CANADIAN film-maker David Cronenberg has been shocking audiences for decades with his graphic "body horror" movies but he has now gone further by creating art from his own insides.

The director is auctioning an image of his recently removed kidney stones just in time for the release of his latest movie "Crimes of the Future", in competition for the Palme d'Or at Cannes next month.

"My doctor said: 'You know, I would like to have your kidney stones so that we can do a chemical analysis and see if there's something in your diet that has caused your body to create this,'" the director told an online forum of his fans.

He said he refused because the analysis would destroy the objects.

"I think they're too beautiful to be destroyed," he said, adding that he felt a "closeness" to them.

"After all, this is pretty intimate, it comes from the inside of my body."

The image, called "Inner Beauty", is being sold as a digital token (NFT) with a starting bid of the equivalent of roughly $30,000 needed to kickstart a 24-hour auction.

Nobody has yet agreed to pay that price.

 'Best kidney' prize -

The 79-year-old auteur has pushed the boundaries of taste and tested the patience of censors throughout a five-decade career that has fixated on the idea of humans as guinea pigs, transformed by technology and their environment.

The director won plaudits for classic horrors like "Scanners" (1981) and "The Fly" (1986).

But he told fans in a forum organised by NFT marketplace SuperRare that inspiration for his kidney stones project came from his 1988 movie "Dead Ringers", in which Jeremy Irons played twins, both gynaecologists.

"At one point one of the twins says to the other: 'I don't understand why there are not beauty contests for the insides of bodies. Most beautiful spleen, best kidney,'" he said.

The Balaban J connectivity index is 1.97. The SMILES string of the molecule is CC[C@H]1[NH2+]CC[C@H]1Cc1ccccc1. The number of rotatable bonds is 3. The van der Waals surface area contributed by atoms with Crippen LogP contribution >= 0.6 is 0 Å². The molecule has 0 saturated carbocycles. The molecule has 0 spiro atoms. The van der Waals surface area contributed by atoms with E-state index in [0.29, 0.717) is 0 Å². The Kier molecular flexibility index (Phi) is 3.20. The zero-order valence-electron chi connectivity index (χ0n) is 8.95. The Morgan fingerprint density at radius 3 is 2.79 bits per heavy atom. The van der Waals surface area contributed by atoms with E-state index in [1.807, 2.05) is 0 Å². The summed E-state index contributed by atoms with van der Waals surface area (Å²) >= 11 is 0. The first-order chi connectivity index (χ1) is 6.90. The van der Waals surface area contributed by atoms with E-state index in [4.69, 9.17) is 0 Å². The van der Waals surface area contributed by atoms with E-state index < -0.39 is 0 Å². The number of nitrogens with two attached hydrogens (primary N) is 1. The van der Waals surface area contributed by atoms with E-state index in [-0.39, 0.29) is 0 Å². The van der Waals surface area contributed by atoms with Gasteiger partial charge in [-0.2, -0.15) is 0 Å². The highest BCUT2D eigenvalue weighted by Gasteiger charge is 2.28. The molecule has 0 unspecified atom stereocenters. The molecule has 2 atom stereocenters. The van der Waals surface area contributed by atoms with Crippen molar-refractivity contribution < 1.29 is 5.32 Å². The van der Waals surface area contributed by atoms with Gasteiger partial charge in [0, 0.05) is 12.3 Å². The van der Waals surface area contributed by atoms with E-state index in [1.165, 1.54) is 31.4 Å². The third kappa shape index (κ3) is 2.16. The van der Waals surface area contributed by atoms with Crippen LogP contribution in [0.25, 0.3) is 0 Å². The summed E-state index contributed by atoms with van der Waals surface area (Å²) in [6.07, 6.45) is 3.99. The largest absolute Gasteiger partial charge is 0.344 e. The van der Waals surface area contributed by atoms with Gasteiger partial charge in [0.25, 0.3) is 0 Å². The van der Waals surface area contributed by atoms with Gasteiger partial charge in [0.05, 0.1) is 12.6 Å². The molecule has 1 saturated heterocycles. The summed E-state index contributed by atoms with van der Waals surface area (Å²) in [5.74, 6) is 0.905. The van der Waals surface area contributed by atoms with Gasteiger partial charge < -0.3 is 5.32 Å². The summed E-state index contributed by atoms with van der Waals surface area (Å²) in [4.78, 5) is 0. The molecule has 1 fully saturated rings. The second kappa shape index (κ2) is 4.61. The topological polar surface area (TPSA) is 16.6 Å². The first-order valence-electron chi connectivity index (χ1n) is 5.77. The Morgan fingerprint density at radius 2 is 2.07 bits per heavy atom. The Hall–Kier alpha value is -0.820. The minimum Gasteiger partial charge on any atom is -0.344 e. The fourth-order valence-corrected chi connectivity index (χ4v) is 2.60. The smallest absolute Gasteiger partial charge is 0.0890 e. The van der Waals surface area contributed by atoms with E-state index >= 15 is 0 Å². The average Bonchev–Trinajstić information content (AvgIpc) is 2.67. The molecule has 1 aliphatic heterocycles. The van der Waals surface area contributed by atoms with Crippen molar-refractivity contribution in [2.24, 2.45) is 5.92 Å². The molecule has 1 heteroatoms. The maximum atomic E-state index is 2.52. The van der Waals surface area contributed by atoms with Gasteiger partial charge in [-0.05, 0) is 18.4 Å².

The work is also, he said, a reference to his new film, which stars Viggo Mortensen as a performance artist who carries out surgery on himself.

- No physical product -

Cronenberg has dabbled in NFTs in the past, selling a one-minute film titled "The Death of David Cronenberg" for more than $75,000 in today's prices.

Burgeoning communities of artists are trying to exploit the tokens as a medium to spread their art, and some have sold for many millions of dollars.

Hollywood has proved particularly susceptible to a market estimated to be worth around $25 billion last year, with Cronenberg's fellow creator of outre films David Lynch making an NFT with rock band Interpol last year.

NFTs do not grant ownership of an artwork.

Rather, they are a unique entry into a blockchain, the vast computer system that underpins NFTs and cryptocurrencies.

Critics point out that NFTs are essentially worthless, getting value only from the hype around them.

The point was illustrated this month when an NFT of Twitter founder Jack Dorsey's first tweet could not even raise $10,000 at auction -- a year after it was bought for $2.9 million.

SuperRare told AFP that creators of NFTs often supply a physical product to the buyer like a print of the photo.

But the marketplace said Cronenberg "did not indicate anything about sending the physical copy" of his work, which has now been on sale for several weeks.